Ag experts: Neonicotinoid ban would hurt farmers, consumers, science

Several farming experts warn of potential industrial, economic effects from ban on neonicotinoid use on crops.
Several farming experts warn of potential industrial, economic effects from ban on neonicotinoid use on crops. | Contributed photo

Agriculture experts warned on Thursday that potential regulatory efforts to save bees could have serious consequences on farmers.

The discussion at the National Press Club in Washington, D.C., comes as the Obama administration advances bee-friendly recommendations and as the Environmental Protection Agency considers whether to approve neonicotinoid pesticides for any uses. Earlier this month, the agency sent letters to pesticide manufacturers informing them that new uses for those chemicals would likely not be approved until risk assessments on pollinators were complete.

Environmentalists applauded the move, but said it wasn’t far-reaching enough, while agriculture industry groups criticized it.

Pete Nowak, an emeritus professor at the University of Wisconsin-Madison, raised the question on Thursday of what would happen if neonicotinoids were to disappear from agriculture use. He and other researchers studied the issue for several months, eventually concluding that the consequences would be extensive, from human health impacts to pest ecology.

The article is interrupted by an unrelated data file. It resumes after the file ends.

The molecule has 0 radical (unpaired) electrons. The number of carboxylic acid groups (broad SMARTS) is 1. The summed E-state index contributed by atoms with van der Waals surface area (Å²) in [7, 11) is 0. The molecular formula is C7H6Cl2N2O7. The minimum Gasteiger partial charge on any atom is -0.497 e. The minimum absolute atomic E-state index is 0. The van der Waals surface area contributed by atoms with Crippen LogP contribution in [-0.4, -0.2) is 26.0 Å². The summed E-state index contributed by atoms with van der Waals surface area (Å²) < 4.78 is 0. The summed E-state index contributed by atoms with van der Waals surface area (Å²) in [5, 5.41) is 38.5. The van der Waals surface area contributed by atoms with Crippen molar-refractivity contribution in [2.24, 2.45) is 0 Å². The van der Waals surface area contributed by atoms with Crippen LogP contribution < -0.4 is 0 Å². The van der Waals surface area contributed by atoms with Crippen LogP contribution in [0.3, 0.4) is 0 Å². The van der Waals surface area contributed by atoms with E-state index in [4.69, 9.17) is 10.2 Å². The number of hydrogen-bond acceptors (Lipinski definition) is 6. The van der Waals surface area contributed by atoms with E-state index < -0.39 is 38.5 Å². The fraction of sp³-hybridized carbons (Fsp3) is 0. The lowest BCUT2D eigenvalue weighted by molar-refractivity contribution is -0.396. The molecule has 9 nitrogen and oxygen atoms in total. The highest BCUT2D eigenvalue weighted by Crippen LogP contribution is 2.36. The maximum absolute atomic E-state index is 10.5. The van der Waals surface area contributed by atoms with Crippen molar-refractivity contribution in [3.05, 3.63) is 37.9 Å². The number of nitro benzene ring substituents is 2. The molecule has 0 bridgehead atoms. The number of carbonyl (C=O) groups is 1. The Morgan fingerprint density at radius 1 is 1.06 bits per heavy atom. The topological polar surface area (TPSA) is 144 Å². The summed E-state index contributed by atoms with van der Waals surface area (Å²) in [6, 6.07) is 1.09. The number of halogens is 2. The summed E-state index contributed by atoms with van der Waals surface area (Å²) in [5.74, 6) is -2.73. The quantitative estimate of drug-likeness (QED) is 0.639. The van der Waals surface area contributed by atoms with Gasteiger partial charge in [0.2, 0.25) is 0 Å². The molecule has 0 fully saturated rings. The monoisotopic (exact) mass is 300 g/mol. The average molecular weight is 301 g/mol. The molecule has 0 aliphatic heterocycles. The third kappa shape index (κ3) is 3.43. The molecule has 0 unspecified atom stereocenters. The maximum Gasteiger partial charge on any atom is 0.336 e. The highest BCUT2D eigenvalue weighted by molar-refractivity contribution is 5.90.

In lieu of neonicotinoids, farmers would have to turn to other pesticides. Nowak, who is also a principal at AgInformatics, said this would greatly increase the amount of chemicals used.

“If you take away this one product, they still have pests to control and crops to produce,” Nowak said. “If you take away neonicotinoids, they are going to use another insecticide. Pests don’t go away just because a regulation has passed.”

Nowak also said that farmers would have to increase their spending on insecticides – from chemicals to applications – which would eventually drive up the costs of produce. That ends up falling on the American consumer, Nowak said.

Perhaps most revealing, Nowak said, was the reaction from farmers during listening sessions around the country.

“What these farmers told us is their level of frustration on how emotion rather than science is driving the debate,” Nowak said. “They feel very frustrated about this.”

David Zaruk, a European Union risk and science communications specialist, calls the problem a “commonality,” the idea that everyone agrees that a problem exists and that no further evidence needs to be collected.

That, Zaruk said, is what led to the banning of neonicotinoids in Europe. Rather than depending on science, activists instead used a good communications campaign to create fear about the future of bees.

The issues that have resulted from this policy decision are evident, Zaruk, who also runs the Risk-Monger blog, said. Farmers in Finland, Germany and the United Kingdom have reported losses, and harsher pesticides are being used. It’s expected that fewer pollen-rich crops will be planted this year.

“This is not scare-mongering,” Zaruk said. “These are facts.”

What it comes down to is the need for more robust science on pollinators and pesticides, Roger Johnson, president of the National Farmers Union, said. He also said that the discussion has taken a “predictable path,” from positional papers and studies to lawsuits. But to make good policy, there must be an objective look at the facts.

“It’s vitally important for everybody, regardless of their perspective on this particular issue, to insist on sound science,” Zaruk said.

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U.S. Environmental Protection Agency (EPA)

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